The Picture of Nostalgia in Philip Larkin’s Poetry
Centre for Classical Studies, School of Arts and Humanities, University of Lisbon
“Not only at exclusion”: The Picture of Nostalgia in Philip Larkin’s Poetry
Dedalus 21 (2017), pp. 103-119. Download PDF
Critics of Philip Larkin’s poetry seem to be divided between those who consider it the expression of a profound nostalgic feeling and those who deny any trace of nostalgia in it, laying emphasis on the intellectual aloofness and ironic detachment of the poet’s stance. Seamus Heaney, for example, commenting on four of Larkin’s poems (“At Grass”, “MCMXIV”, “How Distant” and “The Explosion”), judged them “visions of ‘the spiritual, Platonic old England’”. A similar perspective can be found in Osterwalder’s essay on Larkin and Thwaite or in Brownjohn’s Philip Larkin (Longman, London, 1975), among others. On the contrary, Donald Davie, comparing Larkin to Betjeman, affirms that the main difference between the two poets lies in Betjeman being “the most nostalgic of poets, Larkin the least.”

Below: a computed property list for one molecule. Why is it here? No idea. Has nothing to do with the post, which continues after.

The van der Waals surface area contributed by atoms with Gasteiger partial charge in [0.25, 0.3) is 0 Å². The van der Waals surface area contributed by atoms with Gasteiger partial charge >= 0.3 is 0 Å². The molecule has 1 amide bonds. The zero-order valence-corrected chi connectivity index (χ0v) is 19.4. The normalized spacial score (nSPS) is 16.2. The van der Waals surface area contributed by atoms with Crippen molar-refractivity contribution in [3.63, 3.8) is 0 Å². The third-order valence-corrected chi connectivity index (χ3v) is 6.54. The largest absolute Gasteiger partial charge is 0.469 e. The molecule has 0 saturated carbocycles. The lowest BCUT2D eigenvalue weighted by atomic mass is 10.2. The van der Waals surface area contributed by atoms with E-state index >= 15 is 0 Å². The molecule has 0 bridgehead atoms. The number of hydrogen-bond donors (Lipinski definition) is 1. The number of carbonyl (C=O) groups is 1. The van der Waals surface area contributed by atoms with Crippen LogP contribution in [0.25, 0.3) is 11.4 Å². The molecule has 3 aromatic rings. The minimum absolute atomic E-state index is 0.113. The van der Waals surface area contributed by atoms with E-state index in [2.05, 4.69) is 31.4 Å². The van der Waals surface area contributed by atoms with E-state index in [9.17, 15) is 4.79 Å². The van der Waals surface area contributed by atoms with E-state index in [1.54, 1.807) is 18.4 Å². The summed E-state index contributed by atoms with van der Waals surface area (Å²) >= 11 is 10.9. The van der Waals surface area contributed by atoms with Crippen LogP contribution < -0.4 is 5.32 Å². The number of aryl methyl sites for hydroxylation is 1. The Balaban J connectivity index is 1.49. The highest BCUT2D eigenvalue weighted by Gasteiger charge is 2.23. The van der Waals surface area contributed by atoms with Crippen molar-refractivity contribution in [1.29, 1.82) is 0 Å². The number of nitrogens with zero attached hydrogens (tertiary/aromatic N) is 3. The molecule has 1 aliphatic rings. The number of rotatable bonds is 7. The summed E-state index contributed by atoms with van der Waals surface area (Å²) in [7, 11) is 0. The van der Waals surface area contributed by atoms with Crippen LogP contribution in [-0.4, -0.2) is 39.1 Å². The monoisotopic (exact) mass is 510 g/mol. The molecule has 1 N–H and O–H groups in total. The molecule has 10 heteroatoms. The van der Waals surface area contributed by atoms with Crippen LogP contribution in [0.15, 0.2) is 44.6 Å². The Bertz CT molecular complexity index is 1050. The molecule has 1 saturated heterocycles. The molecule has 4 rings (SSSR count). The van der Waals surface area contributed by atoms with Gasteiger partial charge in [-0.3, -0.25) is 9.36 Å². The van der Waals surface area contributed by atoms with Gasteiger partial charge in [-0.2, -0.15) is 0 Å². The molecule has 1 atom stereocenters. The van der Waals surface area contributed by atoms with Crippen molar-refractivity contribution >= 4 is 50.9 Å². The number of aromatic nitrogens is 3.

Drawing on Boym’s distinction between “restorative” and “reflective nostalgia” and using textual examples from a number of poems, my paper analyses the interplay between nostalgia, as a sentiment triggered by distance, and rhetoric distancing devices (irony in the first place) that creates an ambivalent emotional tension in which neither of the two poles is obliterated by the other.